Pliny’s Natural History is an astonishingly ambitious work that ranges from astronomy to art and from geography to zoology. Mingling acute observation with often wild speculation, it offers a fascinating view of the world as it was understood in the first century AD, whether describing the danger of diving for sponges, the first water-clock, or the use of asses’ milk to remove wrinkles. Pliny himself died while investigating the volcanic eruption that destroyed Pompeii in AD 79, and the natural curiosity that brought about his death is also very much evident in the Natural History — a book that proved highly influential right up until the Renaissance and that his nephew, Pliny the younger, described ‘as full of variety as nature itself’.
John F. Healy has made a fascinating and varied selection from the Natural History for this clear, modern translation. In his introduction, he discusses the book and its sources topic by topic. This edition also includes a full index and notes.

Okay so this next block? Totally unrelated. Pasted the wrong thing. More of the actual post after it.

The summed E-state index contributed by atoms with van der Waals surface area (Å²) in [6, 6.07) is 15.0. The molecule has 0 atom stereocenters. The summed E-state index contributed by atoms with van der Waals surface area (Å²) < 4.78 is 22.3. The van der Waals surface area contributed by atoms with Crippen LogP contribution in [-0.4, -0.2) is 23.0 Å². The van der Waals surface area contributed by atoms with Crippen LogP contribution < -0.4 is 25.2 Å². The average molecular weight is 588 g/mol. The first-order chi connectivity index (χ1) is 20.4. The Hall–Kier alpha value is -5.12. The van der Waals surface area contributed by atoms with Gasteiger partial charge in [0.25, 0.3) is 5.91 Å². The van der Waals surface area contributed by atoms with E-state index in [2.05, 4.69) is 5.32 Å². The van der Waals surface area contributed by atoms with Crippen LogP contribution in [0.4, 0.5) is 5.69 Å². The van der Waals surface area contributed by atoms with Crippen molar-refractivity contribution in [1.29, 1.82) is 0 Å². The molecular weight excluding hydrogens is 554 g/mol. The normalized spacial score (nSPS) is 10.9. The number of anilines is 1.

For more than seventy years, Penguin has been the leading publisher of classic literature in the English-speaking world. With more than 1,700 titles, Penguin Classics represents a global bookshelf of the best works throughout history and across genres and disciplines. Readers trust the series to provide authoritative texts enhanced by introductions and notes by distinguished scholars and contemporary authors, as well as up-to-date translations by award-winning translators.
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